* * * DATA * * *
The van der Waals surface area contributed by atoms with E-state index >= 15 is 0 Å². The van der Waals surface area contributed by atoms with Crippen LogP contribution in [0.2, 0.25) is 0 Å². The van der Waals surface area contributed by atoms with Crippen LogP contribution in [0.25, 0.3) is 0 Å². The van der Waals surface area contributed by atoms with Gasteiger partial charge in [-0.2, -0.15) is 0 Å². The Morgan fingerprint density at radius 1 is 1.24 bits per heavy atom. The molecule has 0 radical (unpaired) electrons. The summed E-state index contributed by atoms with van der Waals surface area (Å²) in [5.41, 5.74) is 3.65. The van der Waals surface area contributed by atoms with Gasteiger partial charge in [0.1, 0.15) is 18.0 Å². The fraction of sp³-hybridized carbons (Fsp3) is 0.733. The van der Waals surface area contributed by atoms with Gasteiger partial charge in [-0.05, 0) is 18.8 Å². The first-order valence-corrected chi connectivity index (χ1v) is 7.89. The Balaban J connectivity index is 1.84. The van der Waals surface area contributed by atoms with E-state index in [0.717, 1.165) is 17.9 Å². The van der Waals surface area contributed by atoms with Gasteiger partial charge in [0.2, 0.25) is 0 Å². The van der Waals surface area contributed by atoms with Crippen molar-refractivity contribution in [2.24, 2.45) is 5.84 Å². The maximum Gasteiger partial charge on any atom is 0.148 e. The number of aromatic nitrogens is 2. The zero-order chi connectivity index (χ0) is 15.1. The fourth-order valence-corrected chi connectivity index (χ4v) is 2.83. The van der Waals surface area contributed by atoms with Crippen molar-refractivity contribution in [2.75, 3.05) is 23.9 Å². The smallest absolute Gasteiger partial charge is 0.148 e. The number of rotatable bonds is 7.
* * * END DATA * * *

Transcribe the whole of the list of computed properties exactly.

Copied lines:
The van der Waals surface area contributed by atoms with E-state index >= 15 is 0 Å². The van der Waals surface area contributed by atoms with Crippen LogP contribution in [0.2, 0.25) is 0 Å². The van der Waals surface area contributed by atoms with Crippen LogP contribution in [0.25, 0.3) is 0 Å². The van der Waals surface area contributed by atoms with Gasteiger partial charge in [-0.2, -0.15) is 0 Å². The Morgan fingerprint density at radius 1 is 1.24 bits per heavy atom. The molecule has 0 radical (unpaired) electrons. The summed E-state index contributed by atoms with van der Waals surface area (Å²) in [5.41, 5.74) is 3.65. The van der Waals surface area contributed by atoms with Gasteiger partial charge in [0.1, 0.15) is 18.0 Å². The fraction of sp³-hybridized carbons (Fsp3) is 0.733. The van der Waals surface area contributed by atoms with Gasteiger partial charge in [-0.05, 0) is 18.8 Å². The first-order valence-corrected chi connectivity index (χ1v) is 7.89. The Balaban J connectivity index is 1.84. The van der Waals surface area contributed by atoms with E-state index in [0.717, 1.165) is 17.9 Å². The van der Waals surface area contributed by atoms with Gasteiger partial charge in [0.2, 0.25) is 0 Å². The van der Waals surface area contributed by atoms with Crippen molar-refractivity contribution in [2.24, 2.45) is 5.84 Å². The maximum Gasteiger partial charge on any atom is 0.148 e. The number of aromatic nitrogens is 2. The zero-order chi connectivity index (χ0) is 15.1. The fourth-order valence-corrected chi connectivity index (χ4v) is 2.83. The van der Waals surface area contributed by atoms with Crippen molar-refractivity contribution in [2.75, 3.05) is 23.9 Å². The smallest absolute Gasteiger partial charge is 0.148 e. The number of rotatable bonds is 7.